The Seacoast Bank Note

How to Avoid and Protect Yourself from Scams and Frauds

Reviewed by: Meghan Wandrie

How to Avoid and Protect Yourself from Scams and Fraud

Bank fraud is very common today as more of our spending, saving, and other transactions are online. It’s important to stay vigilant to common payment scams, whether those involve wire transfers, digital payment apps, gift cards or cryptocurrency.

The first step is arming yourself with knowledge about evolving fraud tactics, which will help you adopt a skeptical mindset and prompt you to always verify transaction requests independently before engaging with anyone online.

Read on to learn more about what you need to know about how to avoid and protect yourself from scams and fraud.

What Is Bank Fraud?

social security cards with lock on them

With 82% of Americans using digital payments, according to McKinsey, there is more danger than ever that bad actors will intercept valuable information or trick people into giving up their money.

Bank fraud is an umbrella term for deceptive practices that criminals use to steal money, personal or sensitive data, or other assets from individuals or financial institutions. Fraudsters use a wide variety of tactics, and their approaches are changing all the time as technology evolves.

Scammers leverage a variety of payment pathways to perpetrate monetary scams. Some of the most common are:

  • Wire transfers: Criminals target wire transfers for fraud because this payment method is common and preferred by banks. Funds sent via wire transfer are almost impossible to recover once transmitted.
  • Digital payment apps: Apps like Venmo and Zelle that let users send funds quickly have given fraudsters new avenues for theft. Scammers may post as friends or acquaintances to request money over these apps.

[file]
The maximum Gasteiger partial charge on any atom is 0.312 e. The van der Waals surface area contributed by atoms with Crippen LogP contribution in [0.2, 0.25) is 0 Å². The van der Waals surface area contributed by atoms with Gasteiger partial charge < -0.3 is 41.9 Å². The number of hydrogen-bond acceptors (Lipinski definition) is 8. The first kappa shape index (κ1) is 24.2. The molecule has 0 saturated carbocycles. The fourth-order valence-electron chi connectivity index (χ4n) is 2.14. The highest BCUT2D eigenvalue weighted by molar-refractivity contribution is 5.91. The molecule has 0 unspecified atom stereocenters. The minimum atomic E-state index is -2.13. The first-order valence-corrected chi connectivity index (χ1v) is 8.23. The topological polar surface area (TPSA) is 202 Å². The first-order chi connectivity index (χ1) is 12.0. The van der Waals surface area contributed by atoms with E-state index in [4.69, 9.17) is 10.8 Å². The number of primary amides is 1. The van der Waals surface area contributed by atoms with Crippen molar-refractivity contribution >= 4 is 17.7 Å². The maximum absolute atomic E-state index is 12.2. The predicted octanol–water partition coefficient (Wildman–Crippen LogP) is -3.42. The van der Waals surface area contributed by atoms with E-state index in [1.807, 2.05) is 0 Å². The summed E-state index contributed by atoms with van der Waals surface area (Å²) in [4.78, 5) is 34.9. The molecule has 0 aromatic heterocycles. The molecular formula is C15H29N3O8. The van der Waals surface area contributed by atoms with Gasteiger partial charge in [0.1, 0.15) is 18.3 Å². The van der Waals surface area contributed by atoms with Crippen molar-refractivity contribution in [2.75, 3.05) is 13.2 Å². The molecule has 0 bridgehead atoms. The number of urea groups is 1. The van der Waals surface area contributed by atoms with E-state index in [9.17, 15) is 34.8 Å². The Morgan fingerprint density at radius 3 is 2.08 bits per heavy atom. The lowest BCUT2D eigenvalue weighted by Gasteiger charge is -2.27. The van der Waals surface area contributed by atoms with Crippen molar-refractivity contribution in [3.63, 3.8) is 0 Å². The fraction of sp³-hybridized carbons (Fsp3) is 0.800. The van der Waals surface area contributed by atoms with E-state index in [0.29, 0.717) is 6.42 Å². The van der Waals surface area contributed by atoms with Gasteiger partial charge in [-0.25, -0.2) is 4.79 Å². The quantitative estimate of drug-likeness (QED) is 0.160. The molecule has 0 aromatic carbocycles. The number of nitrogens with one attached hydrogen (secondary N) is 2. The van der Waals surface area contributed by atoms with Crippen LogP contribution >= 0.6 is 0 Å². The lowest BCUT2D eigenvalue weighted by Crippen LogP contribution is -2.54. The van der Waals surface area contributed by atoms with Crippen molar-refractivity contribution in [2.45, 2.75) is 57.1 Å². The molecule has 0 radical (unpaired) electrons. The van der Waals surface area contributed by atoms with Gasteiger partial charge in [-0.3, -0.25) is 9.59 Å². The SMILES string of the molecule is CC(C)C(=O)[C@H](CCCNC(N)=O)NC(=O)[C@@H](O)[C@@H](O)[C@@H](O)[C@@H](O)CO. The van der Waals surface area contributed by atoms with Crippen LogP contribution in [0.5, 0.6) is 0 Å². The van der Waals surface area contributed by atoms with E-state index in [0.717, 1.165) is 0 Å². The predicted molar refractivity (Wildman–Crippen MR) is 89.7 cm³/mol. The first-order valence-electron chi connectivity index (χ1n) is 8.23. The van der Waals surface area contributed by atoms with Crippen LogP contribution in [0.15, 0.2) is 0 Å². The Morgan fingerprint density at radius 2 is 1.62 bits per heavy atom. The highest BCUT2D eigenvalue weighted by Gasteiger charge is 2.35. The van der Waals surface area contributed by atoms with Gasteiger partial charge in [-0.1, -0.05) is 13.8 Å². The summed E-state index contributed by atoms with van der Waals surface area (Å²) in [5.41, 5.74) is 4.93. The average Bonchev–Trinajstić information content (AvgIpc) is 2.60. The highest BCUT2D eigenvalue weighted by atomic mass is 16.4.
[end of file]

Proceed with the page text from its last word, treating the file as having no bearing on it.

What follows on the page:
• Gift cards: Gift cards are popular as a means of fraud since they are anonymous and easy to use. Victims may receive calls or messages purposing to be from legitimate sources requesting that they purchase gift cards.
  • Cryptocurrency: Cryptocurrency presents new opportunities to criminals. They convince victims to invest in schemes or get direct access to their crypto wallets. Cryptocurrency transactions typically cannot be reversed.

Most Common Bank Scams

Criminals perpetrate fraud with a variety of approaches. Here are common methods of bank fraud.

Overpayment Scams

In an overpayment scam, criminals send a larger-than-expected payment and then request a refund of the extra. The scammers create a sense of urgency, prompting you to act before their payment has cleared. By the time you realize you’ve sent the scammers money they never gave you, it is too late to recover your loss.

Fake Check-Cashing Scams

Fake check-cashing scams are similar to overpayment scams, wherein the scammer sends a check and asks you urgently to send a portion of that money back in another form. Avoid this kind of scam by waiting for any check you deposit to clear before doing anything with that money.

Automatic Debit/Withdrawal Scams

Criminals can gain unauthorized access to your bank accounts and steal money before you realize anything is amiss. To avoid this, maintain strong passwords, change your passwords often, and monitor your bank statements. Be cautious about sharing personal information.

Phishing Scams

Phishing scams involve scammers attempting to get personal or sensitive information such as passwords or credit card details. Criminals might send emails that appear to be legitimate and ask you to provide certain information or click a link for an urgent reason. Be skeptical of any unexpected email asking you to do either of these things.